Governor-elect Chet Culver says he wants to work “cooperatively” with both Democrats and Republicans in the legislature. Culver, a Democrat, cruised to a 10-point victory over Republican challenger Jim Nussle in Tuesday’s election, and Democrats seized control of the Iowa House and Senate. But in a news conference this (Wednesday) morning in the statehouse, Culver pledged to govern in a bipartisan way.
“We are excited and ready to go,” Culver said. “We are also going to make it a top priority to reach out across the aisle to ask the Republican leaders, the Democratic leadership and Independents across this state to come together,” Culver said. “We want to create one Iowa.”
Culver said he intends to “hit the ground running” but provided no details of his transition plans. Outgoing Governor Tom Vilsack and Culver met privately at midday to talk about the transition process. Vilsack says he ensured an office suite — with computers and telephones — has been set up in a state office building near the capitol, ready for Culver and crew to move in today.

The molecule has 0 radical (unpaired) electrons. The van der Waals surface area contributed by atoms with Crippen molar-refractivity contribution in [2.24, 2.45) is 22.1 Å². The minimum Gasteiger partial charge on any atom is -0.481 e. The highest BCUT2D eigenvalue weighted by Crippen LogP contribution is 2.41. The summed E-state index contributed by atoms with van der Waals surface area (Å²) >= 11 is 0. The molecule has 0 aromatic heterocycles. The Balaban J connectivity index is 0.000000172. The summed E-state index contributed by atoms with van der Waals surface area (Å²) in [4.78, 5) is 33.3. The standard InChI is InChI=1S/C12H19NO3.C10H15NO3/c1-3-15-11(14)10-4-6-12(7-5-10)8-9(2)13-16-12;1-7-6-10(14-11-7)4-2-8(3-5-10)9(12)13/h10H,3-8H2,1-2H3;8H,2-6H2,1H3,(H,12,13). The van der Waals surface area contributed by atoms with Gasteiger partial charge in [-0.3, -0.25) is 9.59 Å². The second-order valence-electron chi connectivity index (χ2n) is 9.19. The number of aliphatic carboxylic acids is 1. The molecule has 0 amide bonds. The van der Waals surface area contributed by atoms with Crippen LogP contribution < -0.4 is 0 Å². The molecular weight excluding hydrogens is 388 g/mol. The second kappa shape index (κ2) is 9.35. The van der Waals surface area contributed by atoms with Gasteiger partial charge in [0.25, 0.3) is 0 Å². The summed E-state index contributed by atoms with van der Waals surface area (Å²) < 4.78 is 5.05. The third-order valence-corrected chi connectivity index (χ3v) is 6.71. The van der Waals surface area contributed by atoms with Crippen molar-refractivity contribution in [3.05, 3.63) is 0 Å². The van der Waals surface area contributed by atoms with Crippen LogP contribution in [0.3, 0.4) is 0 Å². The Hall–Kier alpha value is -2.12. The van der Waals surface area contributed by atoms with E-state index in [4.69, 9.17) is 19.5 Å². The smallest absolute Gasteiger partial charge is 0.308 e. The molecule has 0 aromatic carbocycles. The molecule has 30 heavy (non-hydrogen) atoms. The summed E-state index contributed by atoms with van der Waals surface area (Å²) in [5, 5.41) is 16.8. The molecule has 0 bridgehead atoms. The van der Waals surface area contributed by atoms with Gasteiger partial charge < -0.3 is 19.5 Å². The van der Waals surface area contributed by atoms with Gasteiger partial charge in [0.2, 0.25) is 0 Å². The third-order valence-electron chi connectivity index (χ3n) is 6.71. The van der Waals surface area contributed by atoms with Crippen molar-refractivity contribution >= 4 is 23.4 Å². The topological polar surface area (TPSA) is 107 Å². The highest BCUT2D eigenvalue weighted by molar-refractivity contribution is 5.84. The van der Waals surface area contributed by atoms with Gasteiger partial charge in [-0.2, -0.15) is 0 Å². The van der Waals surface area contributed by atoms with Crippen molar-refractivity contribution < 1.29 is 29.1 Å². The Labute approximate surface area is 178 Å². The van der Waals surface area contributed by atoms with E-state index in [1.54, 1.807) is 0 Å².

“We could not be in a better position thanks to the great work of Governor Vilsack and his team. He’s prepared us well,” Culver said. “We look forward to now moving full speed ahead and we will be making announcements regularly here, perhaps as soon as tomorrow, on the next phase of our transition.”
Senate Democratic Leader Mike Gronstal of Council Bluffs says despite Democratic victories on Tuesday, it is wise to collaborate with Republicans. “The reason to pursue that ground is that I don’t think Iowans want partisan solutions to the challenges facing this state,” Gronstal says. “We’re going to work together with Republicans.”
House Democratic Leader Pat Murphy of Dubuque agrees. “I think one thing that became very clear from this last election is that people want some of the partisan bickering to stop,” Murphy says. Yet Murphy says there are issues on which Republicans and Democrats will not agree, like raising the minimum wage — one of the first acts state Democratic legislators vow to make in 2007.